So, this year marks my 18th anniversary using Linux, and I still like it. I know that whenever I have to do CS / coding / computer work, I will always want some kind of UNIX-like system. Be it Linux, OS X, BSD or some other OS with a bash. :)

Comment Re:I see a problem... (Score 1) 96

After looking at the article, I would say this project is rather to get our attention to the garbage patch problem. Their solution, while maybe infeasible and ecologically unsound, is intriguing at the same time. Point is, there needs to be done something about the great garbage patch, and while the proposed idea might not be the solution, it is at least an idea that deals with the problem. Now let's throw in some more, and solve this thing!

Comment Re:Not quite (Score 3, Insightful) 354

And the Web is 90% porn (ok, maybe exaggerated) and Email traffic is 30-90% Spam (http://www.mailarmory.com/resources/stats/). But still we use both. Maybe 90% of torrents are currently illegal, but it does not mean that the service should be blocked or banned. Otherwise I would say: Bye bye to Email and Web as well. (At least Porn and illegal torrents serve a certain purpose, Spam on the other hand...)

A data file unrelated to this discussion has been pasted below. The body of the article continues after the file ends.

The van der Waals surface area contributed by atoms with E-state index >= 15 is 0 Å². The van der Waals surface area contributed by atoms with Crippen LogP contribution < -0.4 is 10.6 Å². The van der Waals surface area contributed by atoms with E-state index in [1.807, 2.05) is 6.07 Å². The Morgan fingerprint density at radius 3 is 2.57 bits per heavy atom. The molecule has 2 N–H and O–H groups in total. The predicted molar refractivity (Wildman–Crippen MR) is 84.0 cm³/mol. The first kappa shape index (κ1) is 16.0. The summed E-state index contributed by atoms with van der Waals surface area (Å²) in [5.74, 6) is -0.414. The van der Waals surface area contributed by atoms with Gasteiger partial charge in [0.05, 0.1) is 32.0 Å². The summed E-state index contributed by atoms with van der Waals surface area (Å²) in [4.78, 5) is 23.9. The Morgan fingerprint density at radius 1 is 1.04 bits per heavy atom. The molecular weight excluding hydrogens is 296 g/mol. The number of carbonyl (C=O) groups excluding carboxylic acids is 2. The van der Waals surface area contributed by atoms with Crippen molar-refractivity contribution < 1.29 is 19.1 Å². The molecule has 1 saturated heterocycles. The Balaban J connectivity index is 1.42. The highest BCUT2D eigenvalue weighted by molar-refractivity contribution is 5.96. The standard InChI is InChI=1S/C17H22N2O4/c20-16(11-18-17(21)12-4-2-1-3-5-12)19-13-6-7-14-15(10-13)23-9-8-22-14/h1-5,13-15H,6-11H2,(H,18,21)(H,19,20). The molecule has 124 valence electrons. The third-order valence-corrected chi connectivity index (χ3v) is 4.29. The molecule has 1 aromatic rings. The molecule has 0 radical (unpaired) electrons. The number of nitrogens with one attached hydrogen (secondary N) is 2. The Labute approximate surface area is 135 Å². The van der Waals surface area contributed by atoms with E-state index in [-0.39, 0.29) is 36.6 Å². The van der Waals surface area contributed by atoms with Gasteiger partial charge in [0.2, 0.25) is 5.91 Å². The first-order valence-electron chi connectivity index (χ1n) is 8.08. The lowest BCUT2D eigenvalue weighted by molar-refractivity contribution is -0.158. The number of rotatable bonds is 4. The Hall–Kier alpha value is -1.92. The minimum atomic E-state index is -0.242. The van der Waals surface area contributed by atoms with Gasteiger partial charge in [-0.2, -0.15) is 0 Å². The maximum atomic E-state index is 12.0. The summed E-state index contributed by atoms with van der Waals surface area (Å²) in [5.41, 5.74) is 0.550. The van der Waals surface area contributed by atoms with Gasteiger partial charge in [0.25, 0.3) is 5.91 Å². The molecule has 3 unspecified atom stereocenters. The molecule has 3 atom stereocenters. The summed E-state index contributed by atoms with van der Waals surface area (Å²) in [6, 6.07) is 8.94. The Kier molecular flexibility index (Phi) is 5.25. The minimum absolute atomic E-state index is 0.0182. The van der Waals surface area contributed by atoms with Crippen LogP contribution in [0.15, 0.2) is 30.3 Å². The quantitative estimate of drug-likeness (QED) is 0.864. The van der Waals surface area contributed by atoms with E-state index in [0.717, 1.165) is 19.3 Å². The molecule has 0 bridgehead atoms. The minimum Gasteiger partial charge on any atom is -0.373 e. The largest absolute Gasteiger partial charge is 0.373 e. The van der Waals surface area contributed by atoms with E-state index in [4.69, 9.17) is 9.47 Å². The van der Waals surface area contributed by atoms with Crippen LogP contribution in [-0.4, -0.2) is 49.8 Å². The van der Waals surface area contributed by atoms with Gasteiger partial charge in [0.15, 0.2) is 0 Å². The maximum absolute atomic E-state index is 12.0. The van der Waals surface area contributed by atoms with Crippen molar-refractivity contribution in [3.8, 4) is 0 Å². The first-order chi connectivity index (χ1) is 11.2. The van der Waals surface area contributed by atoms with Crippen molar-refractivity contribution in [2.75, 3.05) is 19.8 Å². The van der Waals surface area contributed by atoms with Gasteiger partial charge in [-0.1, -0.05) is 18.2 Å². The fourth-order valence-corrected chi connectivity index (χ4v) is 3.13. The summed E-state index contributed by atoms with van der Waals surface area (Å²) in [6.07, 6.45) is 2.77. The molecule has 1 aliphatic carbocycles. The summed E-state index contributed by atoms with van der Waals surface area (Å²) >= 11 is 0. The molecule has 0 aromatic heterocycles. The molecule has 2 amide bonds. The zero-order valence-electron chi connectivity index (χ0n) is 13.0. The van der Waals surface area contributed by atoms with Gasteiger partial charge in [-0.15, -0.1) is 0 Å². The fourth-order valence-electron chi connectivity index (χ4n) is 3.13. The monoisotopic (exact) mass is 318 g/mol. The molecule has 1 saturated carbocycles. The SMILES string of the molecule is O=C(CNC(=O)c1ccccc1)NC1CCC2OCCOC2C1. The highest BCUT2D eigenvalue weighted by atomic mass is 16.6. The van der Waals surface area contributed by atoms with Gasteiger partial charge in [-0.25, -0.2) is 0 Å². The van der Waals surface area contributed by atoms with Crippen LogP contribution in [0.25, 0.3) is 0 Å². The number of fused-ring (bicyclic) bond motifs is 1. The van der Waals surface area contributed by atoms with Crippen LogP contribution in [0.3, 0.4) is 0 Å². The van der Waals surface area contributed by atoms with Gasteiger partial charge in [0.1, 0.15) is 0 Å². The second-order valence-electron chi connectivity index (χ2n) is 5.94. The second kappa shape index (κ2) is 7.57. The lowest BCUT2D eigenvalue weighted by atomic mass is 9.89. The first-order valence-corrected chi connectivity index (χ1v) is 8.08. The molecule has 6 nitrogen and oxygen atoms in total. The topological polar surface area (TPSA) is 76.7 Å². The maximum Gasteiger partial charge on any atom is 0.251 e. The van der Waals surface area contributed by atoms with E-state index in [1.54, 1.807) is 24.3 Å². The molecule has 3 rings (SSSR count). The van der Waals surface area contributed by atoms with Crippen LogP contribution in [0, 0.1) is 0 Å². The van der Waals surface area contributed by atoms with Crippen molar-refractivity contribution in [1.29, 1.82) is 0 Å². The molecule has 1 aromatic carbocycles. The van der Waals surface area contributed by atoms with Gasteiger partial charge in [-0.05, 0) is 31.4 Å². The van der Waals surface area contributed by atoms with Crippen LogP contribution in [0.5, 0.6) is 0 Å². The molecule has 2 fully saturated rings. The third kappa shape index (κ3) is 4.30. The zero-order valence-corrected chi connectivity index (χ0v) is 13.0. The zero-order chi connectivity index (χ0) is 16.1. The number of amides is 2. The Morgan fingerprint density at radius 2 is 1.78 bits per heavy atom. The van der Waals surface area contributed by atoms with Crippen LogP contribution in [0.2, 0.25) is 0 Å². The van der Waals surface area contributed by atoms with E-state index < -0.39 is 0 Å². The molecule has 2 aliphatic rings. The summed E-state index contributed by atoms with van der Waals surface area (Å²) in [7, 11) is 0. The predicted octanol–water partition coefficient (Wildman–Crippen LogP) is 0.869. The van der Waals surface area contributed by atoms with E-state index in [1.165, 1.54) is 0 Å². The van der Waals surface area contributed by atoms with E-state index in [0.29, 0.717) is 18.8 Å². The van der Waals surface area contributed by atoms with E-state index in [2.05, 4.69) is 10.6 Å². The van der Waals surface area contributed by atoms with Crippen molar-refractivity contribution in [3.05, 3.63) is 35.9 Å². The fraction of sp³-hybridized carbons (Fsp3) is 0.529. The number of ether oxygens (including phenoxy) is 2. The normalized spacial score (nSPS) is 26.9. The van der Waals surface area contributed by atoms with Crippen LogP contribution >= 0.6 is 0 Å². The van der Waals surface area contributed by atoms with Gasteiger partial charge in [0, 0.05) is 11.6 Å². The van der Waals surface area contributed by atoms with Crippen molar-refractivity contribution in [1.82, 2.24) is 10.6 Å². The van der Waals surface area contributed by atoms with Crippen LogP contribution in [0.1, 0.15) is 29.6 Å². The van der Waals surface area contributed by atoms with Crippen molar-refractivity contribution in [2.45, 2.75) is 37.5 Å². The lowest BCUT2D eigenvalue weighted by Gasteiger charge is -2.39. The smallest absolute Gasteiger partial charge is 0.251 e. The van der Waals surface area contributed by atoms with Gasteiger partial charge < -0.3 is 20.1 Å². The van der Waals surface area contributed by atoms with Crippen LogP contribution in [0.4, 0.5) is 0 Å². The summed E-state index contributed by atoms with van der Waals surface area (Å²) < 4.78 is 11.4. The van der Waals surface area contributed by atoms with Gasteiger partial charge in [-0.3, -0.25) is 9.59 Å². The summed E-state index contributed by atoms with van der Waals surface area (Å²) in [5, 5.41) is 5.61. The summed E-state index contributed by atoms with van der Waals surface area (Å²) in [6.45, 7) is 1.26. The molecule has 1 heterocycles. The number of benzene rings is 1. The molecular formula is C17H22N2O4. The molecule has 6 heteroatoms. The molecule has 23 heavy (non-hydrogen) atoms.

Comment Re:Darn that dirty hydrogen (Score 1) 406

The hydrogen is a fuel that can be stored (with problems, as mentioned above). There are solar reactors that do what you propose, but this special reactor would be able to generate energy for later usage. Even if our hydrogen storage mechanisms are not perfect yet, this helps to solve one part of the problem.

Comment Re:one word (Score 1) 238